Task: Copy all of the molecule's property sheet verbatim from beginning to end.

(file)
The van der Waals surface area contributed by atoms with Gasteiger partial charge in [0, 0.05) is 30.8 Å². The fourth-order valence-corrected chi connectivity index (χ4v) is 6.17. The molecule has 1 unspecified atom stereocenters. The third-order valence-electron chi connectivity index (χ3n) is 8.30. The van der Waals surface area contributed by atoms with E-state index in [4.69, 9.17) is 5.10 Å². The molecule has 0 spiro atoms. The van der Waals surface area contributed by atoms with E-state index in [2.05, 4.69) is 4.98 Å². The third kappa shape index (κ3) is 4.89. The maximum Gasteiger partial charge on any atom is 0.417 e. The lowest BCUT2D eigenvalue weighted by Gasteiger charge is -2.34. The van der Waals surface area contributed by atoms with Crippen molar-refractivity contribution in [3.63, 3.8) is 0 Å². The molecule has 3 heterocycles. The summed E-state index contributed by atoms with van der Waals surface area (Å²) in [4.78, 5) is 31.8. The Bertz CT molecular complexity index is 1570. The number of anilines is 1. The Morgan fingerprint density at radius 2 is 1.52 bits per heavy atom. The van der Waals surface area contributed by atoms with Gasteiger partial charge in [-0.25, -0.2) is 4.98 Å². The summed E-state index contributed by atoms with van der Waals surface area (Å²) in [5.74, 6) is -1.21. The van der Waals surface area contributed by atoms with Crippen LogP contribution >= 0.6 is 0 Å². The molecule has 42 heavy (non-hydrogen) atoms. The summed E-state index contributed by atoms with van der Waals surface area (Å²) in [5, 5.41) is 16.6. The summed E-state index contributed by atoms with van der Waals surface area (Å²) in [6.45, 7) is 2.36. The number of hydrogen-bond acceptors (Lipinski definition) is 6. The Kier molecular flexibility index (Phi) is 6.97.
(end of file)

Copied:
The van der Waals surface area contributed by atoms with Gasteiger partial charge in [0, 0.05) is 30.8 Å². The fourth-order valence-corrected chi connectivity index (χ4v) is 6.17. The molecule has 1 unspecified atom stereocenters. The third-order valence-electron chi connectivity index (χ3n) is 8.30. The van der Waals surface area contributed by atoms with E-state index in [4.69, 9.17) is 5.10 Å². The molecule has 0 spiro atoms. The van der Waals surface area contributed by atoms with E-state index in [2.05, 4.69) is 4.98 Å². The third kappa shape index (κ3) is 4.89. The maximum Gasteiger partial charge on any atom is 0.417 e. The lowest BCUT2D eigenvalue weighted by Gasteiger charge is -2.34. The van der Waals surface area contributed by atoms with Crippen molar-refractivity contribution in [3.63, 3.8) is 0 Å². The molecule has 3 heterocycles. The summed E-state index contributed by atoms with van der Waals surface area (Å²) in [4.78, 5) is 31.8. The Bertz CT molecular complexity index is 1570. The number of anilines is 1. The Morgan fingerprint density at radius 2 is 1.52 bits per heavy atom. The van der Waals surface area contributed by atoms with Gasteiger partial charge in [-0.25, -0.2) is 4.98 Å². The summed E-state index contributed by atoms with van der Waals surface area (Å²) in [5.74, 6) is -1.21. The van der Waals surface area contributed by atoms with Crippen LogP contribution >= 0.6 is 0 Å². The molecule has 42 heavy (non-hydrogen) atoms. The summed E-state index contributed by atoms with van der Waals surface area (Å²) in [5, 5.41) is 16.6. The summed E-state index contributed by atoms with van der Waals surface area (Å²) in [6.45, 7) is 2.36. The number of hydrogen-bond acceptors (Lipinski definition) is 6. The Kier molecular flexibility index (Phi) is 6.97.